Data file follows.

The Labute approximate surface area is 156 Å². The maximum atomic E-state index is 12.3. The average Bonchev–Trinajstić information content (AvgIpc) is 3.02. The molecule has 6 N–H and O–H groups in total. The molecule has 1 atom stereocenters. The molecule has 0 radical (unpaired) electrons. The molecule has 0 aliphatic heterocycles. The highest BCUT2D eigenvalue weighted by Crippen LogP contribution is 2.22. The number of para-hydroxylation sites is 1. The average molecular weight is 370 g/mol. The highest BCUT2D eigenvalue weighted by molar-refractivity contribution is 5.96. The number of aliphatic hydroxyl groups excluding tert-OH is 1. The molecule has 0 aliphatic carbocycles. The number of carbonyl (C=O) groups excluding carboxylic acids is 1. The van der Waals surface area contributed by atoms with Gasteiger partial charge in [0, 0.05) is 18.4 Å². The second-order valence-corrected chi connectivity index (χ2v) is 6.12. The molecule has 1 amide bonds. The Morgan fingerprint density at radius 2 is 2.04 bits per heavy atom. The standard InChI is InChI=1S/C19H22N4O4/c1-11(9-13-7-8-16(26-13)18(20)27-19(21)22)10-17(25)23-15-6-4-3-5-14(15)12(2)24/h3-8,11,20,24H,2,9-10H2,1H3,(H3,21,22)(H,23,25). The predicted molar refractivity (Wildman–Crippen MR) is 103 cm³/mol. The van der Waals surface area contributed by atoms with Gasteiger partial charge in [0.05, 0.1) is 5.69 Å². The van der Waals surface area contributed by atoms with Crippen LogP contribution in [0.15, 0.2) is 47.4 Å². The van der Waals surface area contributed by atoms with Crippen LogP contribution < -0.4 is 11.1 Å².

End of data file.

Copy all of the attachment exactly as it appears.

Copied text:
The Labute approximate surface area is 156 Å². The maximum atomic E-state index is 12.3. The average Bonchev–Trinajstić information content (AvgIpc) is 3.02. The molecule has 6 N–H and O–H groups in total. The molecule has 1 atom stereocenters. The molecule has 0 radical (unpaired) electrons. The molecule has 0 aliphatic heterocycles. The highest BCUT2D eigenvalue weighted by Crippen LogP contribution is 2.22. The number of para-hydroxylation sites is 1. The average molecular weight is 370 g/mol. The highest BCUT2D eigenvalue weighted by molar-refractivity contribution is 5.96. The number of aliphatic hydroxyl groups excluding tert-OH is 1. The molecule has 0 aliphatic carbocycles. The number of carbonyl (C=O) groups excluding carboxylic acids is 1. The van der Waals surface area contributed by atoms with Gasteiger partial charge in [0, 0.05) is 18.4 Å². The second-order valence-corrected chi connectivity index (χ2v) is 6.12. The molecule has 1 amide bonds. The Morgan fingerprint density at radius 2 is 2.04 bits per heavy atom. The standard InChI is InChI=1S/C19H22N4O4/c1-11(9-13-7-8-16(26-13)18(20)27-19(21)22)10-17(25)23-15-6-4-3-5-14(15)12(2)24/h3-8,11,20,24H,2,9-10H2,1H3,(H3,21,22)(H,23,25). The predicted molar refractivity (Wildman–Crippen MR) is 103 cm³/mol. The van der Waals surface area contributed by atoms with Gasteiger partial charge in [0.05, 0.1) is 5.69 Å². The van der Waals surface area contributed by atoms with Crippen LogP contribution in [0.15, 0.2) is 47.4 Å². The van der Waals surface area contributed by atoms with Crippen LogP contribution < -0.4 is 11.1 Å².